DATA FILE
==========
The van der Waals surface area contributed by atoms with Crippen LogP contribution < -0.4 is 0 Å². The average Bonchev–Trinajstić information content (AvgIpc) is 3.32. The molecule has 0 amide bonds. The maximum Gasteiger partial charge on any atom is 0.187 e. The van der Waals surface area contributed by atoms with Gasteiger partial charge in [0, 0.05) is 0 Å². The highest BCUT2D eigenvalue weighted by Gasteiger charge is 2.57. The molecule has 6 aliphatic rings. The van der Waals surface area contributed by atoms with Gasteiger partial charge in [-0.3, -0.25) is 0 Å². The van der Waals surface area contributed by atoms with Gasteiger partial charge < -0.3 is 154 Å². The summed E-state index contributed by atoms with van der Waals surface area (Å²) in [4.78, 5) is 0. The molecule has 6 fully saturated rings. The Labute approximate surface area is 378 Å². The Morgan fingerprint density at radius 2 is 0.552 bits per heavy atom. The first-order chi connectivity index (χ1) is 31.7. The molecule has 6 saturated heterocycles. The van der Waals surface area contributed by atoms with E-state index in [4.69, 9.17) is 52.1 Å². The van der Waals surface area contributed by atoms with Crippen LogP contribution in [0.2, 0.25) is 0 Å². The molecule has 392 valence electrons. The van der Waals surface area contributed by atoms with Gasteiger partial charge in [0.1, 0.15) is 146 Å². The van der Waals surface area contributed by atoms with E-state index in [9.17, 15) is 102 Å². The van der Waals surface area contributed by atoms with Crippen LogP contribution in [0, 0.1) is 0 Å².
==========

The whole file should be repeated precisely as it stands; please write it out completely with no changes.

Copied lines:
The van der Waals surface area contributed by atoms with Crippen LogP contribution < -0.4 is 0 Å². The average Bonchev–Trinajstić information content (AvgIpc) is 3.32. The molecule has 0 amide bonds. The maximum Gasteiger partial charge on any atom is 0.187 e. The van der Waals surface area contributed by atoms with Gasteiger partial charge in [0, 0.05) is 0 Å². The highest BCUT2D eigenvalue weighted by Gasteiger charge is 2.57. The molecule has 6 aliphatic rings. The van der Waals surface area contributed by atoms with Gasteiger partial charge in [-0.3, -0.25) is 0 Å². The van der Waals surface area contributed by atoms with Gasteiger partial charge < -0.3 is 154 Å². The summed E-state index contributed by atoms with van der Waals surface area (Å²) in [4.78, 5) is 0. The molecule has 6 fully saturated rings. The Labute approximate surface area is 378 Å². The Morgan fingerprint density at radius 2 is 0.552 bits per heavy atom. The first-order chi connectivity index (χ1) is 31.7. The molecule has 6 saturated heterocycles. The van der Waals surface area contributed by atoms with E-state index in [4.69, 9.17) is 52.1 Å². The van der Waals surface area contributed by atoms with Crippen LogP contribution in [0.2, 0.25) is 0 Å². The molecule has 392 valence electrons. The van der Waals surface area contributed by atoms with Gasteiger partial charge in [0.1, 0.15) is 146 Å². The van der Waals surface area contributed by atoms with E-state index in [9.17, 15) is 102 Å². The van der Waals surface area contributed by atoms with Crippen LogP contribution in [0, 0.1) is 0 Å².